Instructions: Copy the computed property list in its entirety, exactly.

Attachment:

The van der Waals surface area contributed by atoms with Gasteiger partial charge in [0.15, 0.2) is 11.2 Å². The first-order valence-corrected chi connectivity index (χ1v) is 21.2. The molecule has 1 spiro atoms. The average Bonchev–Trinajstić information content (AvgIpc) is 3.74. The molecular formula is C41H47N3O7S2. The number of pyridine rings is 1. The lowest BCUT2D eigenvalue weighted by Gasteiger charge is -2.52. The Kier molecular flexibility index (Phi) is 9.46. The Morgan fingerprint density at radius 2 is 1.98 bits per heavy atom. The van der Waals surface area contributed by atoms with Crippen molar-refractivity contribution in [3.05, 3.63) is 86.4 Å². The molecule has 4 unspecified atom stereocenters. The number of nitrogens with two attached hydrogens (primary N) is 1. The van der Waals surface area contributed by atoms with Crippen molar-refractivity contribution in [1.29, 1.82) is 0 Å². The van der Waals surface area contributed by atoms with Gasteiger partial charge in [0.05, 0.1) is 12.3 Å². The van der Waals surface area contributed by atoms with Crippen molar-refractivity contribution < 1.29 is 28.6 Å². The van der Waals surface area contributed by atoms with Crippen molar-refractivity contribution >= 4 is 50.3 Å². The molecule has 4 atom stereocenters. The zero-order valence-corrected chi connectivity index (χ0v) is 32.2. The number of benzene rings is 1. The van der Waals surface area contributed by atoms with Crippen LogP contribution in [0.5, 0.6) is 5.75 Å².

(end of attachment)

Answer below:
The van der Waals surface area contributed by atoms with Gasteiger partial charge in [0.15, 0.2) is 11.2 Å². The first-order valence-corrected chi connectivity index (χ1v) is 21.2. The molecule has 1 spiro atoms. The average Bonchev–Trinajstić information content (AvgIpc) is 3.74. The molecular formula is C41H47N3O7S2. The number of pyridine rings is 1. The lowest BCUT2D eigenvalue weighted by Gasteiger charge is -2.52. The Kier molecular flexibility index (Phi) is 9.46. The Morgan fingerprint density at radius 2 is 1.98 bits per heavy atom. The van der Waals surface area contributed by atoms with Crippen molar-refractivity contribution in [3.05, 3.63) is 86.4 Å². The molecule has 4 unspecified atom stereocenters. The number of nitrogens with two attached hydrogens (primary N) is 1. The van der Waals surface area contributed by atoms with Crippen molar-refractivity contribution in [1.29, 1.82) is 0 Å². The van der Waals surface area contributed by atoms with Gasteiger partial charge in [0.05, 0.1) is 12.3 Å². The van der Waals surface area contributed by atoms with Crippen molar-refractivity contribution < 1.29 is 28.6 Å². The van der Waals surface area contributed by atoms with Crippen molar-refractivity contribution >= 4 is 50.3 Å². The molecule has 4 atom stereocenters. The zero-order valence-corrected chi connectivity index (χ0v) is 32.2. The number of benzene rings is 1. The van der Waals surface area contributed by atoms with Crippen LogP contribution in [0.5, 0.6) is 5.75 Å².